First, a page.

Make surrogate data, also multivariate

surrogates [-n# -i# -S -I# -o outfile -l# -x# -m# -c#[,#] -V# -h] file

-n number of surrogates (1)
-i number of iterations (until no change)
-S make spectrum exact rather than distribution
-I seed for random numbers
-o output file name, just -o means file_surr(_nnn)
-l number of points (whole file)
-x number of values to be skipped (0)
-m number of columns to be read (1)
-c columns to be read (1)
-V verbosity level (0 = only fatal errors)
-h show usage message

verbosity level (add what you want):

1 = input/output
2 = print # of iterations / discrepancy

Reads data from a file and creates surrogate data with the same Fourier amplitudes and the same distribution of values. If more than one columns are specified by either giving their number with -m or a comma seperated list with -c, multivariate surrogates are prepared. In that case, also the relative Fourier phases of the channels are matched to those of the data. Since for finite length, distribution and spectral properties cannot be guaranteed exactly at the same time, the default output contains the iteration stage with the exact amplitudes. With the option -S set, the stage with the exact spectrum (resp. relative phases) is given. Asymptotically, the difference between both should converge to zero.

The setting -i0 yields a random permutation, or, if the option -S set, an unrescaled FFT surrogate. The setting -i1 yields a surrogate that is close to the result of the AAFT procedure, but not quite the same.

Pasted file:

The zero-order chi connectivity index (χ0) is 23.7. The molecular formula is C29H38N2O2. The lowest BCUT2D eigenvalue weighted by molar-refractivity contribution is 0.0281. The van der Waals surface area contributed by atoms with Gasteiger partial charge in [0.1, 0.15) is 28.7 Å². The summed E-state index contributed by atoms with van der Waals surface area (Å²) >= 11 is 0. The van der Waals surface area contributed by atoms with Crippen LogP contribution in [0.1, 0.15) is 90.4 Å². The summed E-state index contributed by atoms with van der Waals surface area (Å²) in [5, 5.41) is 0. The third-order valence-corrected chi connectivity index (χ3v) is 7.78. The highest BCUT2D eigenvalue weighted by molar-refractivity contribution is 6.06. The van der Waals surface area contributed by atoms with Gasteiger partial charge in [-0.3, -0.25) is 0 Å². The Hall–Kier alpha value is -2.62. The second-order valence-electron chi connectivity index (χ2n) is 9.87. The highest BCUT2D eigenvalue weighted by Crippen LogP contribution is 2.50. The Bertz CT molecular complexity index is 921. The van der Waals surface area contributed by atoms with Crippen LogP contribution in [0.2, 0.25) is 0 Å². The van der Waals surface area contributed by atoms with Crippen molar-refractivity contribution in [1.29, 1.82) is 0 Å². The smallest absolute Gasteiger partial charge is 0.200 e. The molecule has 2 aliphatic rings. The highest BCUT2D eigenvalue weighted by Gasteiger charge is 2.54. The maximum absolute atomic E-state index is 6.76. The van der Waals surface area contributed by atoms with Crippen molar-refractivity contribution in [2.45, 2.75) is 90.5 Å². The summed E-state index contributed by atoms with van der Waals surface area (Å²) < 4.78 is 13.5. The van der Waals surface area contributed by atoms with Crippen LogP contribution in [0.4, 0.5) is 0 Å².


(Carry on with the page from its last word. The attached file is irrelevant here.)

Surrogates are written to stdout by default. With the -o option to file_surr_n, n=1...number. For each surrogate, the iteration count and the rms discrepancy between the exact spectrum and exact amplitude stages (normalised to the rms amplitude of the data) are printed.

Note: The length of the sequence will be truncated to the largest sub-sequence factorizable with factors 2,3, and 5. This is necessary in order to use an efficient FFT.

Note: It is advisable to select a suitable sub-sequence to minimize end effects by using endtoend before preparing surrogates. By no means should the data be zero-padded.

Note: Successive identical calls to this routine will always yield the same surrogates, since "random" numbers on a computer are deterministic. It is, however, possible to set the seed of the random number generator explicitly by using the option -I , so that calls with different seeds yield different surogates.

See also the page on nonlinearity testing.

This routine is based on

T. Schreiber and A. Schmitz
Improved surrogate data for nonlinearity tests
Phys. Rev. Lett. 77, 635 (1996).

Usage example

Try also just running: gnuplot surrogates.gnu in the examples directory.

gnuplot> plot 'spike.dat'
gnuplot> plot '< surrogates spike.dat'

spike data

spike surrogate

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